Features Q&A and Interviews Published 14 April 2011

Nick Payne in Brief

Nick Payne, graduate of the Royal Court Young Writers Programme and last year’s Pearson Playwright-in-Residence at the Bush Theatre, had great success with his first two plays, If There Is I Haven’t Found It Yet at the Bush in 2009, which won the George Devine Award for Most Promising Playwright, and 2010’s Wanderlust at the Royal Court. Here, the 27-year-old talks about making his way in the industry, quantum mechanics and his new version of Sophocles’ Electra, which opened this week at the Gate Theatre.
Victoria Rudland

Victoria Rudland: You’ve gained remarkable success in a relatively short space of time, and your path has seemed sure. Was becoming a playwright always the plan?

Nick Payne: Well, when I was younger, I never went to the theatre at all; I knew virtually nothing about it. Then I did Drama at A Level, for which you had to do a little bit of writing, and in a slightly bland, obvious kind of way, I really enjoyed writing something original.  And then when I went to university at York, they had an amazing library there, with really contemporary stuff as well as old stuff – Greek, Classical, Restoration, Elizabethan – stuff I’d never read or even heard of.  I’m not really that academic and I was slightly terrified when I got there because everyone was”¦ quite clever! [laughs]  I just thought, “Shit, I don’t know how I’m going to manage this.”  Basically, for a year, I did nothing. I sort of got there and just did the work I had to do, went out a lot and had fun. Then, in the second year, I got into what was called Drama Soc[iety] and I put on two plays, which I directed – I use the word really loosely – myself.

And after university?

After uni, I moved to London and I just sent plays out.  I suppose the first big thing was that I got an agent, and he sent If There Is [I Haven’t Found It Yet] to the Bush. They liked it, but they weren’t sure they had the money to do it because they’d already programmed the season.  So they optioned it and got the rights to it for a year, with a view to try to raise some cash.  And then it won the George Devine Award.  I had no idea about it.  I mean, I knew about the award, but I didn’t realise my agent had sent it in.  I got a call from Harriet Devine at about eight in the morning when I was asleep, and I just said, “Is this a joke?”  So when it won this award, it made raising the money to stage If There Is a bit easier.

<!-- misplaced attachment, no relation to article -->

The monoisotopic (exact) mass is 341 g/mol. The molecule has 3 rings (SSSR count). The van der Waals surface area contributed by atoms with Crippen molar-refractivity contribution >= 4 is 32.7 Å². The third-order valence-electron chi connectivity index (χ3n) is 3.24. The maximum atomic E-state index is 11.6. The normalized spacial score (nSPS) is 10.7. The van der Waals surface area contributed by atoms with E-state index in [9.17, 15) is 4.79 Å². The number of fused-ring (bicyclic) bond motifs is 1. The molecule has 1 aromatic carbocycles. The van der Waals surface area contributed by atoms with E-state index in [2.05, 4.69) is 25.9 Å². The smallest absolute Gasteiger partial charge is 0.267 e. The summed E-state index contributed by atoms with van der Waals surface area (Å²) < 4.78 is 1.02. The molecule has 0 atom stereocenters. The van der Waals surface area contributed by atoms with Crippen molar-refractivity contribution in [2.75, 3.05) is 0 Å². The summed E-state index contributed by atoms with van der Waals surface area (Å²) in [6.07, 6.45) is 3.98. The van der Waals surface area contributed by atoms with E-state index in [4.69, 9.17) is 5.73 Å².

What was the inspiration behind If There Is?

I was interested in – it’s now a bit of a cliché – climate change.  I’m pretty scared shitless about it.  I read a load of books on it, which were always dedicated to the families of the authors, and I just found that quite moving.  So I emailed one of the writers and said, “I’d love to know a bit about your working day because I’m writing a play about someone who’s trying to write a book about climate change and totally neglects his family because he becomes so consumed by it.” I think I had all sorts of lofty ideas”¦  The young girl in If There Is is neglected by her parents – not in an overtly abusive, detrimental way; hopefully in a much quieter, subtler way – and I suppose the idea was that, in effect, Anna was a kind of metaphor for what is happening to the planet.

And what about Wanderlust?  You seem to have these recurring themes of sexual awakening and dysfunctional families”¦

Yeah, I know, it’s funny isn’t it?  It probably tells you a lot about me.  I was interested in the commodification of sex, really. I think the way we think about sex and about eroticism is pretty much just driven by the male gaze.  There’s all these adverts and posters with scantily clad women all over the place, which I think, in a way, legitimises a real sort of sexual hunger, but at the same time, I feel like we’re, curiously, still a bit prudish about sex.  The character of Joy in Wanderlust: for me, it was never that she doesn’t want to have sex.  She does want to have sex, she just wants to have it within parameters that she’s able to set; she doesn’t want her husband kind of encroaching or just forcing himself.  And again, I don’t think it’s an overtly destructive relationship.  I’m always trying to make it seem fairly everyday.  I think that these are the kind of quiet squabbles that are going on in bedrooms across England!


Victoria Rudland

Hailing from the deepest, darkest north (Edinburgh), Victoria is a freelance writer and sub-editor based in London. In addition to writing for Exeunt, she also scribbles about theatre, among other things, for Londonist, FringeReview and The Playground. Interests include: dancing, sloe gin, dogs, lace-up boots, Berlin, Milan Kundera, Vladimir Nabokov, The Thick Of It, Amanda Palmer, fantasising about being a harpist/cellist/ballerina/jockey/aerialist/bird.



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